As a consequence, two important steps were taken to set up a formal organization to facilitate the handling of the enormous research task at hand. The first step was taken in January 1942, when the function of assisting the Director in supervising the Division's work was divided into two parts and assigned to two coordinate Assistant Directors, one responsible primarily for the technical aspects and the other for the operational aspects of the Division's work. The first was charged with the following responsibilities: (1) to take charge of divisional work directed toward the formulation of Treasury tax policy and the presentation of documentary support in connection with revenue programs; (2) to take charge of the technical side of the Division's research program, including technical review of research products; and (3) to serve as a member of the Division's research committee. The second was assigned the following responsibilities: (1) to take charge of research and administrative operations, including the planning and scheduling of research projects and the direction of the administrative and staff services of the Division; (2) to take charge of the information services of the Division; and (3) to serve as a member of the research committee. The research committee was to consist of the Director and the two Assistant Directors, and was to meet semi-monthly to discuss and approve major research tasks of the Division.
Having worked out this functional division at the top, the Division next found it necessary to group the professional staff members along tax-by-tax lines for purposes of developing specialization and facilitating the performance of research tasks. This work of sub-dividing the Division was undertaken in the late winter and spring of 1942 and was put into effect in late spring. As may be seen from the attached organization chart (Exhibit 1a), separate sections were set up to handle research on business taxes, on individual income and estate taxes, and on sales and excise taxes. In addition, a special studies section consisting of several consultants and junior staff members was set up to serve as a "shock troop" group whose efforts could be directed toward whatever phase of the Division's work was under greatest pressure at any given time in connection with the wartime finance program and particularly with Congressional action. The stenographic and administrative services were put in charge of a secretarial assistant operating under the supervision of an Assistant Director. The stenographic services were largely handled on a pool basis for the whole Division. The three tax-by-tax research sections were put in charge of principal economic analysts (P-6) operating directly under the Assistant Director (P-7) in charge of operations.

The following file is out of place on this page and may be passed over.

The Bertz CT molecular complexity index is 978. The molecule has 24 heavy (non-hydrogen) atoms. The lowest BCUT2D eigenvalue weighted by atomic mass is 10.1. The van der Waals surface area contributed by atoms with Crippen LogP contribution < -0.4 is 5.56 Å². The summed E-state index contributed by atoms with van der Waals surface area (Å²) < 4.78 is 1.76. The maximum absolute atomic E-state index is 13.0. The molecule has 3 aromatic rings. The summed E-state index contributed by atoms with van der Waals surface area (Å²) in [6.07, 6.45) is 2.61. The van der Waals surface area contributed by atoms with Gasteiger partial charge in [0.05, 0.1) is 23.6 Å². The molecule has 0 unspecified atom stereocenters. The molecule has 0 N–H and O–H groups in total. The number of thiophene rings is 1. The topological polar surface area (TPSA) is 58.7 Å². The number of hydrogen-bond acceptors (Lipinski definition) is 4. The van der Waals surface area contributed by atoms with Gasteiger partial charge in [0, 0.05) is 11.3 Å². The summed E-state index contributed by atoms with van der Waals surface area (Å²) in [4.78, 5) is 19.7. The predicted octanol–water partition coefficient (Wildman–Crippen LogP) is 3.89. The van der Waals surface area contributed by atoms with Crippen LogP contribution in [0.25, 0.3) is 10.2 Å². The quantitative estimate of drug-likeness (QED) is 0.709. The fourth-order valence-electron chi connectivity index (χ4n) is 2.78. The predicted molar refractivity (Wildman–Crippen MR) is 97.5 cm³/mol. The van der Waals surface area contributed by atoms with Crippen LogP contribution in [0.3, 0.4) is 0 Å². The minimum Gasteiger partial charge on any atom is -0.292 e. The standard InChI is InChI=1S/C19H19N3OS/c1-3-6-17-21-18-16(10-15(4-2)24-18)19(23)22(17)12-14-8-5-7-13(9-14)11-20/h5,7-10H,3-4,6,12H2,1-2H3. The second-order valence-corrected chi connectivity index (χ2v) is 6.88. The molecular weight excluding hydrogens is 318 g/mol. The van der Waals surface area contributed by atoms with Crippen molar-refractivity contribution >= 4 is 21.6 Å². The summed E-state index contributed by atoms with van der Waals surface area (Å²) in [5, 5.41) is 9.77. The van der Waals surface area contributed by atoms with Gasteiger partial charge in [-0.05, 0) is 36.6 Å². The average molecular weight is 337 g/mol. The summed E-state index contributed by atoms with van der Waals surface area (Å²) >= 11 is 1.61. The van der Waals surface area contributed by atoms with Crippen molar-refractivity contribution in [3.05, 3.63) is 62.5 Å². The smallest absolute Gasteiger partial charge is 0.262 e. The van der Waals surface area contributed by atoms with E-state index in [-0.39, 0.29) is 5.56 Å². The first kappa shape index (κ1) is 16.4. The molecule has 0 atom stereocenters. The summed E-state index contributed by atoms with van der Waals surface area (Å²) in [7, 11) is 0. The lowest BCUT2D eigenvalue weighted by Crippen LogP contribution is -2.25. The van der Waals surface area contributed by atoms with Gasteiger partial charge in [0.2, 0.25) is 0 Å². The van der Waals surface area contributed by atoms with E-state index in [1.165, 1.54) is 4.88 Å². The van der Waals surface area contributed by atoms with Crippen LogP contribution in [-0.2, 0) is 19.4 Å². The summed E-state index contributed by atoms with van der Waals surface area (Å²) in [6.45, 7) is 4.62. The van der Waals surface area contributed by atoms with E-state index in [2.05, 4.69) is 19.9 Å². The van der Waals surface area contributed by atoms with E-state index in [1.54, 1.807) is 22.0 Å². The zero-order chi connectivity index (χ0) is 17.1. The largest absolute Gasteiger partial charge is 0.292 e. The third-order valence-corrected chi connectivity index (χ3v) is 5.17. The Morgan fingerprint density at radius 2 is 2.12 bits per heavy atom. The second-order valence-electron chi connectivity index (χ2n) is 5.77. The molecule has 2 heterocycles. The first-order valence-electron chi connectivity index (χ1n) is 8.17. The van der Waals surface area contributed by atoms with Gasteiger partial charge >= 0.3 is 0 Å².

Although this change involved problems of internal adjustments at a time when the Division was under extreme pressure in connection with wartime revenue legislation, the arrangement proved itself under fire during the war years. Owing to specialization in particular areas, most of the work that had to be done flowed almost automatically in certain directions without major problems of allocation. The generally satisfactory nature of the structure thus developed was underscored by its continuation in basic outline throughout the war and early postwar periods (though an important modification later replaced the two Assistant Directors and three section heads with one Associate Director and first three, then four, new Assistant Directors in charge of the major research sections).
This is not to say that all of the structural problems of the Division were solved by the new lines of organization which were set up. In fact, enough problems remained to load the Division to call upon one of its consultants to survey the organization and management of the Division in the summer of 1942. While the resulting analysis did not go into the over-all organization plan of the Division, it searchingly inquired into the procedures and research arrangements within the Division. Many, if not most, of its suggestions were adopted in the later operations of the Division and it may be of interest to point up one or two improvements in the working structure of the Division that were made in part as an outgrowth of the organizational survey. /6/